It would be best for you to contact her primary care physician to get a diagnosis. They can then determine what the health issue may be and what specialist may be required if any.

        Penn State Hershey

  • 28. The lifecycle of a cancer « Penn State Medicine  |  September 12, 2012 at 3:37 pm

    […] outlined in this previous Penn State Medicine article, Loughran, who is a professor of medicine at Penn State College of Medicine and director of the […]

  • 29. Marinus  |  October 12, 2012 at 7:48 am

    Is the regsitry still in place? I’ve had these problems since 2003 but only recognised as T-LGL 18 months ago.
    @Otto R: I’ve also lived in the Phillipines and had severe food poisenings.

    • 30. pennstatemedicine  |  October 12, 2012 at 8:48 am

      We would be delighted to have you participate in our LGL registry. Please contact us using the details below.

      Best regards,
      Tom Loughran
      Kendall M. Thomas Baab
      Research Studies Coordinator
      Penn State Hershey Cancer Institute
      500 University Drive, M.C. CH56
      Hershey, PA 17033
      Ph: 717-531-6308

  • 31. April Martin  |  October 17, 2012 at 8:33 am

    Just diagnosed. Wanting more info. Please.

  • 32. Saurin  |  December 30, 2012 at 10:34 pm

    Hello all! This was the article and the information in the comments that led me to start a dialog with Ms. Kendall and consult with Dr. Loughran a few months ago after I was recently diagnosed with T-Cell LGL Leukemia. Wonderful folks! I’m on my third chemo option (cytoxan) but very hopeful and upbeat while dealing with febrile neutropenia currently with ANC < 200.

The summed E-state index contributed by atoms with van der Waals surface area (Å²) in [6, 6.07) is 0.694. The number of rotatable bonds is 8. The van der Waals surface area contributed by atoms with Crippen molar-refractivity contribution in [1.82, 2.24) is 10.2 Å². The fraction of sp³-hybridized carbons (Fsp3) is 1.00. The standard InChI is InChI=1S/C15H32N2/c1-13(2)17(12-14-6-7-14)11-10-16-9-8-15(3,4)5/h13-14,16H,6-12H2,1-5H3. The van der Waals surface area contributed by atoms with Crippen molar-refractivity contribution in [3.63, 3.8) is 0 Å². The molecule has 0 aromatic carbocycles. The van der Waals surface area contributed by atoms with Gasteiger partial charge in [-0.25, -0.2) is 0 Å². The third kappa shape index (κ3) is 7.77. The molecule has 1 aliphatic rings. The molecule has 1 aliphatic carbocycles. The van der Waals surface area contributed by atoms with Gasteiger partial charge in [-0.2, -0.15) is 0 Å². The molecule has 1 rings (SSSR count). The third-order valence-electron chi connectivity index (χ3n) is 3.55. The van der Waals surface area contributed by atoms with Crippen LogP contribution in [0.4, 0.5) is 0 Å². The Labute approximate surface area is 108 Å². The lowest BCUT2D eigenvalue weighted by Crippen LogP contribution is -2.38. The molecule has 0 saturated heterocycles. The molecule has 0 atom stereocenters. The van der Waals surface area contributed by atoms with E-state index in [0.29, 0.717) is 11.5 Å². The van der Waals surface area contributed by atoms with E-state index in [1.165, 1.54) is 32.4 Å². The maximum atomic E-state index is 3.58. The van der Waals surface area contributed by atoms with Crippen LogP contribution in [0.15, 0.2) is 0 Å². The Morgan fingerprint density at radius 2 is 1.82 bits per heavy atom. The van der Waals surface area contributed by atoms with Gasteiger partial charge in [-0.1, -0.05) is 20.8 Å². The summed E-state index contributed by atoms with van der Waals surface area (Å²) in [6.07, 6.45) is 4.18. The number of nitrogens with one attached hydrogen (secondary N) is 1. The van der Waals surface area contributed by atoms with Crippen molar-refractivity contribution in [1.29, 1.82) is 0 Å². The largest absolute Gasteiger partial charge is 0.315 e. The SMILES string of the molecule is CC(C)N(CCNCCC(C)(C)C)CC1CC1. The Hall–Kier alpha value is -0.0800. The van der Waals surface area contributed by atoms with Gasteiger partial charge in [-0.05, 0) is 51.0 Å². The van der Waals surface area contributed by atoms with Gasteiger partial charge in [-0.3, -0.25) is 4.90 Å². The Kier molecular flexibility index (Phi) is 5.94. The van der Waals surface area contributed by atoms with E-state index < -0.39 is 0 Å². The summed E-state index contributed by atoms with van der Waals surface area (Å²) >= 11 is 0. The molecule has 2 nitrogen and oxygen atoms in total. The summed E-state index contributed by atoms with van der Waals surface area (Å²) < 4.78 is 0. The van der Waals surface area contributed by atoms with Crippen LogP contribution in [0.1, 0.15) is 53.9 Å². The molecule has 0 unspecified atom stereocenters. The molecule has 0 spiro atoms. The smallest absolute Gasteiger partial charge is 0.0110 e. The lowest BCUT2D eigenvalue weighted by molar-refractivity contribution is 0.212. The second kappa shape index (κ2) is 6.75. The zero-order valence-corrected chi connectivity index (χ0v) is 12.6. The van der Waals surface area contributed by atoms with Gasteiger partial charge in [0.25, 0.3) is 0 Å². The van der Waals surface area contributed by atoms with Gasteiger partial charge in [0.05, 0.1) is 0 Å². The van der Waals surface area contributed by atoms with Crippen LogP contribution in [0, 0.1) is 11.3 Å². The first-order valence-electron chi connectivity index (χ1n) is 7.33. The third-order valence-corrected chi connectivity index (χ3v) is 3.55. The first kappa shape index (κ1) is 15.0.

After consulting with Dr. Loughran, I realized how rare this subtype of leukemia really is with not much information resources or patient to patient support system out there that were consistent, reliable and easily accessible through online. This inspired me to do something about it which led me to form a "closed" facebook group on LGL topics. This is aimed at creating a place for all of us with LGL to come together and support one another in whatever capacity possible and also to give ourselves a chance to share our experiences, feelings, knowledge, ideas and suggestions for improving our lives. The group is growing and we are looking for new members relevant to T-Cell LGL. The toughest part is how to effectively reach out to others with the same condition. Please consider joining at this short link: or you may search for "LGL Group" directly on facebook. Information is power! Thank you.

    My sincerer thanks to both Dr. Loughran and Ms. Kendall for giving me hopes and courage to tackle this LGL monster and for inspiring me to be an empowered patient!